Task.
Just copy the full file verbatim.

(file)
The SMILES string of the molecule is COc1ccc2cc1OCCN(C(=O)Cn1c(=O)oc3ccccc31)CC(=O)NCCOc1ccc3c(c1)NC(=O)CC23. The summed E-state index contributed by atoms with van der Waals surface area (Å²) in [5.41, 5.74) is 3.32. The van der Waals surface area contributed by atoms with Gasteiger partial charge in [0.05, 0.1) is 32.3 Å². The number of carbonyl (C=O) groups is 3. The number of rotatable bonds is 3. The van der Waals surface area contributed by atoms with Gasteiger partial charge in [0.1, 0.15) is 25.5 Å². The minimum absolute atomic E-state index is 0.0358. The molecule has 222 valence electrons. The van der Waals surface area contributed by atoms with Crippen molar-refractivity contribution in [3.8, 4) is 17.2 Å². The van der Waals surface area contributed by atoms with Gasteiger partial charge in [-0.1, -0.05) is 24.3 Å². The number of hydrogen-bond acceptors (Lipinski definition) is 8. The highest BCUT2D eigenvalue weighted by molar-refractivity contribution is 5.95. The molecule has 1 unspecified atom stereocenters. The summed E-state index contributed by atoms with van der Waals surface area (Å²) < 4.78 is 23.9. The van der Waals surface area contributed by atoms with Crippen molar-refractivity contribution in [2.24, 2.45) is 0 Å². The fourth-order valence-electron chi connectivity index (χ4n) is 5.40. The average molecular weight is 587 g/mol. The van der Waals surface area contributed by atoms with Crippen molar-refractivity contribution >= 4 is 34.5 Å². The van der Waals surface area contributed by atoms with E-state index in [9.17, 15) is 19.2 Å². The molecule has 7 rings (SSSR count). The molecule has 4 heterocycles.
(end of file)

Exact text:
The SMILES string of the molecule is COc1ccc2cc1OCCN(C(=O)Cn1c(=O)oc3ccccc31)CC(=O)NCCOc1ccc3c(c1)NC(=O)CC23. The summed E-state index contributed by atoms with van der Waals surface area (Å²) in [5.41, 5.74) is 3.32. The van der Waals surface area contributed by atoms with Gasteiger partial charge in [0.05, 0.1) is 32.3 Å². The number of carbonyl (C=O) groups is 3. The number of rotatable bonds is 3. The van der Waals surface area contributed by atoms with Gasteiger partial charge in [0.1, 0.15) is 25.5 Å². The minimum absolute atomic E-state index is 0.0358. The molecule has 222 valence electrons. The van der Waals surface area contributed by atoms with Crippen molar-refractivity contribution in [3.8, 4) is 17.2 Å². The van der Waals surface area contributed by atoms with Gasteiger partial charge in [-0.1, -0.05) is 24.3 Å². The number of hydrogen-bond acceptors (Lipinski definition) is 8. The highest BCUT2D eigenvalue weighted by molar-refractivity contribution is 5.95. The molecule has 1 unspecified atom stereocenters. The summed E-state index contributed by atoms with van der Waals surface area (Å²) < 4.78 is 23.9. The van der Waals surface area contributed by atoms with Crippen molar-refractivity contribution in [2.24, 2.45) is 0 Å². The fourth-order valence-electron chi connectivity index (χ4n) is 5.40. The average molecular weight is 587 g/mol. The van der Waals surface area contributed by atoms with Crippen molar-refractivity contribution >= 4 is 34.5 Å². The van der Waals surface area contributed by atoms with E-state index in [9.17, 15) is 19.2 Å². The molecule has 7 rings (SSSR count). The molecule has 4 heterocycles.